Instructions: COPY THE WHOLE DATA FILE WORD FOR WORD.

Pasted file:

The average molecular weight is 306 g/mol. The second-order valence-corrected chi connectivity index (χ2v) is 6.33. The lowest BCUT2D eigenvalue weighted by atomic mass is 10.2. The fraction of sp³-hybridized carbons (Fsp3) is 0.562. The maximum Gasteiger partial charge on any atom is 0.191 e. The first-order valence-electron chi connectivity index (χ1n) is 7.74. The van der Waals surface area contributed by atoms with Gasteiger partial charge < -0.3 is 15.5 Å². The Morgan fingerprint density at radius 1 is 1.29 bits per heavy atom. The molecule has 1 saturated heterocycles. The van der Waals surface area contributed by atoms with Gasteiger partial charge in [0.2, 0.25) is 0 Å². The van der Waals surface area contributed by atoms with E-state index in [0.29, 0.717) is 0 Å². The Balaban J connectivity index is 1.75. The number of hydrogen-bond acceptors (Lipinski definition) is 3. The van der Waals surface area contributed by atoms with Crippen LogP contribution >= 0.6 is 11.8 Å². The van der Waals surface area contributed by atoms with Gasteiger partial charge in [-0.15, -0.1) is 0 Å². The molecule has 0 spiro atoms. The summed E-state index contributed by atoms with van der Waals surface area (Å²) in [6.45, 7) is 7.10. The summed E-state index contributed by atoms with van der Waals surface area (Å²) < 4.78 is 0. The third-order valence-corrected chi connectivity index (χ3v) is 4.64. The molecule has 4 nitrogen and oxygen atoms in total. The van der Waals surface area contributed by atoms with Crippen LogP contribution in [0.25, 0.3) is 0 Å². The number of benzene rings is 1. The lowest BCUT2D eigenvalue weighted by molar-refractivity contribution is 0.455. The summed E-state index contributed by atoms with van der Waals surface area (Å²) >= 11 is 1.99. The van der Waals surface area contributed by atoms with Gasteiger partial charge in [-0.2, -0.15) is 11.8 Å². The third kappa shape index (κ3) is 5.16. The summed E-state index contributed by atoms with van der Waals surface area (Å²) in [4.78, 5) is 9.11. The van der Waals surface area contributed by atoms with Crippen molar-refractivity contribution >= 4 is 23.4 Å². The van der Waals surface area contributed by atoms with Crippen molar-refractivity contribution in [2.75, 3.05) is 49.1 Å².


The average molecular weight is 306 g/mol. The second-order valence-corrected chi connectivity index (χ2v) is 6.33. The lowest BCUT2D eigenvalue weighted by atomic mass is 10.2. The fraction of sp³-hybridized carbons (Fsp3) is 0.562. The maximum Gasteiger partial charge on any atom is 0.191 e. The first-order valence-electron chi connectivity index (χ1n) is 7.74. The van der Waals surface area contributed by atoms with Gasteiger partial charge < -0.3 is 15.5 Å². The Morgan fingerprint density at radius 1 is 1.29 bits per heavy atom. The molecule has 1 saturated heterocycles. The van der Waals surface area contributed by atoms with Gasteiger partial charge in [0.2, 0.25) is 0 Å². The van der Waals surface area contributed by atoms with E-state index in [0.29, 0.717) is 0 Å². The Balaban J connectivity index is 1.75. The number of hydrogen-bond acceptors (Lipinski definition) is 3. The van der Waals surface area contributed by atoms with Crippen LogP contribution >= 0.6 is 11.8 Å². The van der Waals surface area contributed by atoms with Gasteiger partial charge in [-0.15, -0.1) is 0 Å². The molecule has 0 spiro atoms. The summed E-state index contributed by atoms with van der Waals surface area (Å²) in [6.45, 7) is 7.10. The summed E-state index contributed by atoms with van der Waals surface area (Å²) < 4.78 is 0. The third-order valence-corrected chi connectivity index (χ3v) is 4.64. The molecule has 4 nitrogen and oxygen atoms in total. The van der Waals surface area contributed by atoms with Crippen LogP contribution in [0.25, 0.3) is 0 Å². The number of benzene rings is 1. The lowest BCUT2D eigenvalue weighted by molar-refractivity contribution is 0.455. The summed E-state index contributed by atoms with van der Waals surface area (Å²) >= 11 is 1.99. The van der Waals surface area contributed by atoms with Gasteiger partial charge in [-0.2, -0.15) is 11.8 Å². The third kappa shape index (κ3) is 5.16. The summed E-state index contributed by atoms with van der Waals surface area (Å²) in [4.78, 5) is 9.11. The van der Waals surface area contributed by atoms with Crippen molar-refractivity contribution >= 4 is 23.4 Å². The van der Waals surface area contributed by atoms with Crippen molar-refractivity contribution in [2.75, 3.05) is 49.1 Å².